CS418/CS938 Advanced
Topics in
Algorithms and Complexity Computational Learning Theory (Term 1 - 2022/23) Instructor: Igor Carboni Oliveira (igor.oliveira@warwick.ac.uk). Teaching Assistant: Martin Costa (martin.costa@warwick.ac.uk). * General information about this module can be found on the catalogue. The information on this page is specific to the module offered in Term 1 (2022/23). |

Online Resources

Lectures and Assignments (Warwick Account)

Zulip Forum - The preferred place to discuss all things related to this module. An invite link is available here.

Anonymous Feedback Form - Please feel free to submit anonymous suggestions, requests, etc. about the content and delivery of this module.

Overview

What is learning? Can machines make correct predictions based on past observations? Is it possible to identify complex patterns in data?

This module offers an introduction to computational learning theory, a discipline that investigates such questions from the perspective of theoretical computer science. We will formulate precise mathematical models that enable a rigorous study of learning problems and learning algorithms, with a particular focus on the computational efficiency of learning.

Prerequisites

You should be comfortable with reading and writing mathematical proofs, and with elementary notions from discrete probability (probability spaces, events, etc.). This module is only suitable for students familiar with the core material from CS260 (Algorithms) and CS301 (Complexity of Algorithms), such as asymptotic notation, reductions, and NP-hardness. If you're interested in this module but are unsure about your background, please contact the instructor.

List of Topics (Tentative)

A brief introduction to computational learning theory: basic notions and motivation.

Boolean functions and concrete computational models (decision trees, DNFs, threshold circuits, general Boolean circuits).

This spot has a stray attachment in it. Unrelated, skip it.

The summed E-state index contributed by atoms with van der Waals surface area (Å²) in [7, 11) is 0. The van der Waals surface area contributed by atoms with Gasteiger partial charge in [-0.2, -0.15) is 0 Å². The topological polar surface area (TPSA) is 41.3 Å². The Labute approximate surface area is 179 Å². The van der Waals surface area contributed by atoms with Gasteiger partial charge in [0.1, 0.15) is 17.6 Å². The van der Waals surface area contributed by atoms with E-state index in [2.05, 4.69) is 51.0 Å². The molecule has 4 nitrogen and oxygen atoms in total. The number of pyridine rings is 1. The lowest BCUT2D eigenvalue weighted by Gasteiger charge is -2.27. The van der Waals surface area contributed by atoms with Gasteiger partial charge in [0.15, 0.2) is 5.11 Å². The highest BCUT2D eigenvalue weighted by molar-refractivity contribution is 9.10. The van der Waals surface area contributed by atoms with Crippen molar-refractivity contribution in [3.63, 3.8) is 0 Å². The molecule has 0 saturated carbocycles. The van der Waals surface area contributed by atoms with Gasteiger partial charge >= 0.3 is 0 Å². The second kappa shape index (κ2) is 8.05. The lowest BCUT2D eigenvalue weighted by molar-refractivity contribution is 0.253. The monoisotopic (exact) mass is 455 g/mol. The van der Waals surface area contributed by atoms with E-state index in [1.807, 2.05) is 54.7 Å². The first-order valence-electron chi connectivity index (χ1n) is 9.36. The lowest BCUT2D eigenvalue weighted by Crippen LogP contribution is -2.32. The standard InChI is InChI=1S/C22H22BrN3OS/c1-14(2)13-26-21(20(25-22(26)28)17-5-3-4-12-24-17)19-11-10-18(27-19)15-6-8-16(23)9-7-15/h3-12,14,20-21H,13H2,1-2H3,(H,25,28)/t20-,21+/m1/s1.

The online mistake-bound learning model.

Exact learning with membership and equivalence queries.

The Probably Approximately Correct (PAC) learning model.

Occam's Razor and learning by finding a consistent hypothesis. Connections to the P vs NP problem.

Learning algorithms and reductions between learning problems.

VC dimension theory. The amount of data sufficient for learning and computational efficiency.

Boosting algorithms. Converting a weak learner into a strong learner.

Learning in the presence of noise and errors. The statistical query learning model.

Limits of efficient learnability. Connections to cryptography.

Kolmogorov complexity and learning theory.

Connections between learning algorithms, logic, and propositional proofs.

Depending on our progress and interest from the students, we might have lectures given by external speakers on more advanced topics and research questions (e.g., quantum learning algorithms, privacy and learning algorithms, recent developments in learning theory, etc.).

Assessment

There will be three homework assignments, with each of them accounting for 10% of the final grade.

An exam corresponding to the remaining 70% of the grade is currently required due to departmental and university regulations. This exam will test your basic understanding of the material. It will not cover advanced topics presented by the lecturer or by external speakers. A practice exam will be made available towards the end of the module.

References

Lecture notes will be available for most topics covered in class, with links to relevant articles provided in due course. We will follow in part the textbook:

An Introduction to Computational Learning Theory. Umesh Vazirani and Michael Kearns, MIT Press, 1994. (You can access the e-Book via Warwick Library.)

Similar modules:

Varun Kanade (Oxford University): http://www.cs.ox.ac.uk/people/varun.kanade/teaching/CLT-HT-TT2021/

Rocco Servedio (Columbia University): http://www.cs.columbia.edu/~cs4252/

Siu On Chan (The Chinese University of Hong Kong): https://www.cse.cuhk.edu.hk/~siuon/csci4230/

Figure 1. The representation of two Boolean functions as subsets of the 4-dimensional hypercube. While there exist computationally efficient learning algorithms for several classes of Boolean functions, it is believed that such algorithms do not exist for many important learning tasks.